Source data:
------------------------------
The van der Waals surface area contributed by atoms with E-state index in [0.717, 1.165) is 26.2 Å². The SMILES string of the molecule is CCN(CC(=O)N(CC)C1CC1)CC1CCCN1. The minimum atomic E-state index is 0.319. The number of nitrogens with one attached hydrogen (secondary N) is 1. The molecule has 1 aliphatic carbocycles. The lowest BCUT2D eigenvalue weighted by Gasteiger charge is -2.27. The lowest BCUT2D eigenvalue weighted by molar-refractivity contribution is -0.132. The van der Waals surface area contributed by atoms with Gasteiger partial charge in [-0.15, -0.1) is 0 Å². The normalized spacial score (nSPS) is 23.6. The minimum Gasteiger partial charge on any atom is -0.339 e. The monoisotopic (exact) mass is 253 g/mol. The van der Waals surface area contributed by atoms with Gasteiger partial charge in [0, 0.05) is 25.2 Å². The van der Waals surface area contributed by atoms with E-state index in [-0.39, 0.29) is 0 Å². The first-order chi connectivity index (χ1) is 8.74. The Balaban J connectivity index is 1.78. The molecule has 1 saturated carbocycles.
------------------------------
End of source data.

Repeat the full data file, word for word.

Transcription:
The van der Waals surface area contributed by atoms with E-state index in [0.717, 1.165) is 26.2 Å². The SMILES string of the molecule is CCN(CC(=O)N(CC)C1CC1)CC1CCCN1. The minimum atomic E-state index is 0.319. The number of nitrogens with one attached hydrogen (secondary N) is 1. The molecule has 1 aliphatic carbocycles. The lowest BCUT2D eigenvalue weighted by Gasteiger charge is -2.27. The lowest BCUT2D eigenvalue weighted by molar-refractivity contribution is -0.132. The van der Waals surface area contributed by atoms with Gasteiger partial charge in [-0.15, -0.1) is 0 Å². The normalized spacial score (nSPS) is 23.6. The minimum Gasteiger partial charge on any atom is -0.339 e. The monoisotopic (exact) mass is 253 g/mol. The van der Waals surface area contributed by atoms with Gasteiger partial charge in [0, 0.05) is 25.2 Å². The van der Waals surface area contributed by atoms with E-state index in [-0.39, 0.29) is 0 Å². The first-order chi connectivity index (χ1) is 8.74. The Balaban J connectivity index is 1.78. The molecule has 1 saturated carbocycles.